You’ve probably been on countless calls over the last year working through all the logistical details for the reopening of your business. The countless questions you have had to consider likely include some version of: “how should the office be configured?”, “who should come back and who should stay at home?”, “how often should we be sanitizing the elevator buttons?”, “do we have sufficient PPE?”, “should we have split schedules to minimize staff in the office at any one time?”
These are all practical questions. However, one question that I have not heard is, “what should we not bring back”?
I am specifically talking about the rules, procedures and practices that linger from past initiatives, despite the project having long been abandoned. While these archaic rules, procedures, and practices might frustrate us, we are nevertheless stuck with them because we tell ourselves that we are too busy to do anything about them.
The bureaucratic debt we tend to accumulate in organizations acts like real debt in that it robs us of our future productivity and profitability. This is known as path dependence – the tendency for groups to stick with a system currently in use rather than try other alternate ways.
For us humans, our past often constrains what we do in the future. The well-worn grooves that our habits etch into our daily routines keep us headed in a predictable (yet sometimes unwanted) direction. A single experience from our past can cause us to make a conclusion about ourselves, others, or how the world works. This experience then distorts and hijacks our ability to read new situations; to a hammer, everything looks like a nail. In short, our future is very much determined by the path we have been travelling along.
In normal conditions, we help clients intervene in their path dependence in order to take large leaps in team effectiveness. We have found that the degree to which a group of people can depart from their past ways of operating and thinking is the degree to which they can create lasting leaps in future performance.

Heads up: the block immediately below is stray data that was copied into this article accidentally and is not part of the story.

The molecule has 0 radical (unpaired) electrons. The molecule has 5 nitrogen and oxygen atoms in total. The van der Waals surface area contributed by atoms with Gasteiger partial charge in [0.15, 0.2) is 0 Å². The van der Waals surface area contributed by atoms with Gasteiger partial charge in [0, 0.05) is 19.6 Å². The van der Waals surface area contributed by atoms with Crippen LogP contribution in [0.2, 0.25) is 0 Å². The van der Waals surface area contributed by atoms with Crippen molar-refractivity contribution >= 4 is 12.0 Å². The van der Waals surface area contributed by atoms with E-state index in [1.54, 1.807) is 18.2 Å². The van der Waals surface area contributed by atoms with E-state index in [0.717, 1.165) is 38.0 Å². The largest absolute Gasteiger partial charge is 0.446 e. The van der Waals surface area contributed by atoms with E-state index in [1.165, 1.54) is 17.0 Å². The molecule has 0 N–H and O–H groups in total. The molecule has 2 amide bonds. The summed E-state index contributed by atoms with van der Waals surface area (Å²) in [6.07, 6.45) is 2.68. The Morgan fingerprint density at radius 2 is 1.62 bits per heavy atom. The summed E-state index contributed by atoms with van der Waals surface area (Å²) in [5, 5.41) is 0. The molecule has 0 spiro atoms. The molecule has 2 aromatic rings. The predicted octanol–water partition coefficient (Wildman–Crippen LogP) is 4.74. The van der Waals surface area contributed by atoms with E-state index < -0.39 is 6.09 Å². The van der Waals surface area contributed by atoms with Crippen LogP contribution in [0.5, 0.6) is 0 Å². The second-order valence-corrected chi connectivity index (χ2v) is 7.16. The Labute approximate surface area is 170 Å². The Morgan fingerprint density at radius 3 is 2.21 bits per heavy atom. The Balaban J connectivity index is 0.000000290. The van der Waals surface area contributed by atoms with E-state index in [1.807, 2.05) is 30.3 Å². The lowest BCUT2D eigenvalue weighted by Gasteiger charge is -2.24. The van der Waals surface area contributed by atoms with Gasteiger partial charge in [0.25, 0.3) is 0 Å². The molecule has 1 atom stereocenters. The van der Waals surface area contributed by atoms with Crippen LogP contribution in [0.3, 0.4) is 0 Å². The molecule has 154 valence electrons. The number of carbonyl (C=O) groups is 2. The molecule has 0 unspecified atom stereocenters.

Despite the havoc it has produced, the COVID-19 pandemic has provided us with an opportunity; we now have had a meaningful separation from the way we used to do things. With less dependence on our past ways of operating, we have a unique and profound opportunity to critically ask what is truly essential.
As many businesses re-enter the market, we will face a persistent period of much lower demand. To maintain profitability and competitiveness, we must unburden ourselves from the cost of processes, rules, procedures, mandated authorization, useless meetings, and any other relic from the past that we tolerated.
We often challenge clients to remove two old processes for every one new process they create. And so, I challenge you and your team to do the same – as you reopen your businesses, critically examine everything in your value chain and remove anything that is not absolutely essential. If you are not sure what can be discarded, just ask your front line staff. After all, they are the ones who have been too busy servicing the bureaucratic debt to do anything about increasing efficiencies to deliver value to your customers.